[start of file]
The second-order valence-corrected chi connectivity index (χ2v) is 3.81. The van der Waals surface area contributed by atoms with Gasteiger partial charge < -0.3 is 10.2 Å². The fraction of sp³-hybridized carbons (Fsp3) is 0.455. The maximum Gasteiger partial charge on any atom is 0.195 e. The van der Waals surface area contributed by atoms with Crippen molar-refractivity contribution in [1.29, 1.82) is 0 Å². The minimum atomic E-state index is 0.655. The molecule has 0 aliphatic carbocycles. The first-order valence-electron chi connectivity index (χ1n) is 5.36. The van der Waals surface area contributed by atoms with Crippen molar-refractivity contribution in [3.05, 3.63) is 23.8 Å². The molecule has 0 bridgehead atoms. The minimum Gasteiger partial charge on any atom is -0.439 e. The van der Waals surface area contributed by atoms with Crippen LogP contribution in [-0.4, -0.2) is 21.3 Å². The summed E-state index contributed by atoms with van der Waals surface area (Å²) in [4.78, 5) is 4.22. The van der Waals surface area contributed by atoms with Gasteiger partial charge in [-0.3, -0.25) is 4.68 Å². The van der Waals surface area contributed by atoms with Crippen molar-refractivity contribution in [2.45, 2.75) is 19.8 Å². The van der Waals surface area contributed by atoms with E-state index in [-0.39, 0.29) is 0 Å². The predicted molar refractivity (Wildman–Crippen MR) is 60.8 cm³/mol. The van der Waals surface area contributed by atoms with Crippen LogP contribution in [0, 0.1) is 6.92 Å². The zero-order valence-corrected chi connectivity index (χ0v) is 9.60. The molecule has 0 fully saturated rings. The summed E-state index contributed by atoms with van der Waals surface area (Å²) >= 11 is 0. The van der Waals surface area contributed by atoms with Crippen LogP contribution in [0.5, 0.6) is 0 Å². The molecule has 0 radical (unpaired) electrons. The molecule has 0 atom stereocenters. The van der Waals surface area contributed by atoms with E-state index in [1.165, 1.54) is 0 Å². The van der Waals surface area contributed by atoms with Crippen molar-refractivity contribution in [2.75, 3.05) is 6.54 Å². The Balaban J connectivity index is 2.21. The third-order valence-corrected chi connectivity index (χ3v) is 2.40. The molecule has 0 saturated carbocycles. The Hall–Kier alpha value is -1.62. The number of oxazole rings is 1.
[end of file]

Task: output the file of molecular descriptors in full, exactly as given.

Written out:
The second-order valence-corrected chi connectivity index (χ2v) is 3.81. The van der Waals surface area contributed by atoms with Gasteiger partial charge < -0.3 is 10.2 Å². The fraction of sp³-hybridized carbons (Fsp3) is 0.455. The maximum Gasteiger partial charge on any atom is 0.195 e. The van der Waals surface area contributed by atoms with Crippen molar-refractivity contribution in [1.29, 1.82) is 0 Å². The minimum atomic E-state index is 0.655. The molecule has 0 aliphatic carbocycles. The first-order valence-electron chi connectivity index (χ1n) is 5.36. The van der Waals surface area contributed by atoms with Crippen molar-refractivity contribution in [3.05, 3.63) is 23.8 Å². The molecule has 0 bridgehead atoms. The minimum Gasteiger partial charge on any atom is -0.439 e. The van der Waals surface area contributed by atoms with Crippen LogP contribution in [-0.4, -0.2) is 21.3 Å². The summed E-state index contributed by atoms with van der Waals surface area (Å²) in [4.78, 5) is 4.22. The van der Waals surface area contributed by atoms with Gasteiger partial charge in [-0.3, -0.25) is 4.68 Å². The van der Waals surface area contributed by atoms with Crippen molar-refractivity contribution in [2.45, 2.75) is 19.8 Å². The van der Waals surface area contributed by atoms with E-state index in [-0.39, 0.29) is 0 Å². The predicted molar refractivity (Wildman–Crippen MR) is 60.8 cm³/mol. The van der Waals surface area contributed by atoms with Crippen LogP contribution in [0, 0.1) is 6.92 Å². The zero-order valence-corrected chi connectivity index (χ0v) is 9.60. The molecule has 0 fully saturated rings. The summed E-state index contributed by atoms with van der Waals surface area (Å²) >= 11 is 0. The van der Waals surface area contributed by atoms with Crippen LogP contribution in [0.5, 0.6) is 0 Å². The molecule has 0 radical (unpaired) electrons. The molecule has 0 atom stereocenters. The van der Waals surface area contributed by atoms with E-state index in [1.165, 1.54) is 0 Å². The van der Waals surface area contributed by atoms with Crippen molar-refractivity contribution in [2.75, 3.05) is 6.54 Å². The Balaban J connectivity index is 2.21. The third-order valence-corrected chi connectivity index (χ3v) is 2.40. The molecule has 0 saturated carbocycles. The Hall–Kier alpha value is -1.62. The number of oxazole rings is 1.